Every year, the Rock and Roll Hall of Fame inducts about a half-dozen performers who made their first records at least a quarter-century ago.
And every year, there’s a few days of blowback over a tired argument — that hip-hop isn’t rock and pop isn’t rock, so those artists shouldn’t be in the Rock and Roll Hall of Fame — and, of course, who didn’t get in.
There’s no reason to rehash the “it isn’t rock” debate. Hip-hop and pop are in the hall in perpetuity.
And there is little reason to quarrel with the six 2021 inductees that were announced Wednesday. Jay Z, Foo Fighters, Carole King, Tina Turner, The Go-Gos and Todd Rundgren are deserving and importantly, represent a range of genres and styles.
As for the “should have gotten in” discussion, the New York Dolls, Fela Kuti and Devo are the three performers I’d been pulling for who didn’t make the cut, while heavy metal fans again decried the lack of votes for their favorite, Iron Maiden.
There’s no issue with Charley Patton as an early influencer. The father of the Delta blues was unquestionably early — he made his records in the 1920s and early ‘30s — and influenced the likes of Howlin’ Wolf, who brought the blues into the electric era and to rock.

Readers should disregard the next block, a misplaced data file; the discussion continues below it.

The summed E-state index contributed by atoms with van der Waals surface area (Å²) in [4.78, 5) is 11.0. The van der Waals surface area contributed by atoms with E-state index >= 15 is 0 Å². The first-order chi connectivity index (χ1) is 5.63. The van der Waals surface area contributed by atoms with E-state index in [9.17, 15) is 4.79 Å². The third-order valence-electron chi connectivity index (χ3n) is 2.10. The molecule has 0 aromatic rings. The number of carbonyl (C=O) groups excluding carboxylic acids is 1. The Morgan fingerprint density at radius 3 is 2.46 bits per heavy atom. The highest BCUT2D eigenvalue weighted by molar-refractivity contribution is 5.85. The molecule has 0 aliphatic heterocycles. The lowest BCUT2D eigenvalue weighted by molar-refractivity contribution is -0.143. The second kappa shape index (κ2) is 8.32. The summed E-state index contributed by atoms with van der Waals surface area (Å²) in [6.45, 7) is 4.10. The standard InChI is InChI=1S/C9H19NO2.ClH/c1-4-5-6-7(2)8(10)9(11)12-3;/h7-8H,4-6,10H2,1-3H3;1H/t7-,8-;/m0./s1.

The same thing holds true for soul-jazz innovator Gil Scott-Heron, whose early '70s work presaged hip-hop and neo soul.
But it’s hard to see how LL Cool J and Kraftwerk are “early.” James Todd Smith, aka LL Cool J, was born in 1968 and had his breakthrough in the 1980s, more than 20 years after Scott-Heron and about a decade after hip-hop emerged from the likes of Afrika Bambaataa and Grandmaster Flash and the Furious Five.
LL Cool J, however, was on the Rock and Roll Hall of Fame ballot six times since 2010 and failed to get enough support from the more than 1,000 industry insiders, historians, critics, media members and previous inductees who vote for performers to make it into the hall.
So, the Hall insiders made LL Cool J an “early influencer” to get him in.
The same thing happened with Kraftwerk, who had been rejected by the voters six times. But a case can be made that the German synth pioneers, who clearly influenced industrial music, hip-hop and contemporary pop, fit the “early influencers” category, even though they started in 1974 — two decades after the birth of rock ‘n’ roll.
As for the “Musical Excellence” category, the hall should return to its original title name — “Sidemen.” After all, isn’t the entire hall about musical excellence?
Looking at inductees Randy Rhodes, most famously Ozzy Osbourne’s guitarist, and “the fifth Beatle,” keyboardist Billy Preston, as sidemen makes perfect sense and are well deserved.
The 36th annual rock hall induction ceremony will take place Oct. 30 in Cleveland. It will be simulcast on Sirius/XM radio and shown later on HBO and the HBO Max screening service.
Then, in February, the 2022 nominees will be announced and the process of voting and complaining will begin anew.
Reach the writer at 402-473-7244 or email@example.com. On Twitter @KentWolgamott